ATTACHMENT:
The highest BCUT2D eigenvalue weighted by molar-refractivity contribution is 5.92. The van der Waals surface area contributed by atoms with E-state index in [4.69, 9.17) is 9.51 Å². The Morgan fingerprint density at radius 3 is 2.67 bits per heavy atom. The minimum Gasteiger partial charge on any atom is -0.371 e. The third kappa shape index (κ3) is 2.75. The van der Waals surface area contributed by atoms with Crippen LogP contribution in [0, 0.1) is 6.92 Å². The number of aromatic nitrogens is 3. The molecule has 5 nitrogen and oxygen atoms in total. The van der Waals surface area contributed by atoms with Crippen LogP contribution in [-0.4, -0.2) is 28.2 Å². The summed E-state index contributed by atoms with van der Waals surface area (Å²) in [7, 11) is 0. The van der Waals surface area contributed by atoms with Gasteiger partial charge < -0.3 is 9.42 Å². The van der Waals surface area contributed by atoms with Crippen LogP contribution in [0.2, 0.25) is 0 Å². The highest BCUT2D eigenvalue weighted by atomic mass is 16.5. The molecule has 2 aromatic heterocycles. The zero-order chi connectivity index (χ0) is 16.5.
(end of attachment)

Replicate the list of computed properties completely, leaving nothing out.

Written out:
The highest BCUT2D eigenvalue weighted by molar-refractivity contribution is 5.92. The van der Waals surface area contributed by atoms with E-state index in [4.69, 9.17) is 9.51 Å². The Morgan fingerprint density at radius 3 is 2.67 bits per heavy atom. The minimum Gasteiger partial charge on any atom is -0.371 e. The third kappa shape index (κ3) is 2.75. The van der Waals surface area contributed by atoms with Crippen LogP contribution in [0, 0.1) is 6.92 Å². The number of aromatic nitrogens is 3. The molecule has 5 nitrogen and oxygen atoms in total. The van der Waals surface area contributed by atoms with Crippen LogP contribution in [-0.4, -0.2) is 28.2 Å². The summed E-state index contributed by atoms with van der Waals surface area (Å²) in [7, 11) is 0. The van der Waals surface area contributed by atoms with Gasteiger partial charge < -0.3 is 9.42 Å². The van der Waals surface area contributed by atoms with Crippen LogP contribution in [0.2, 0.25) is 0 Å². The highest BCUT2D eigenvalue weighted by atomic mass is 16.5. The molecule has 2 aromatic heterocycles. The zero-order chi connectivity index (χ0) is 16.5.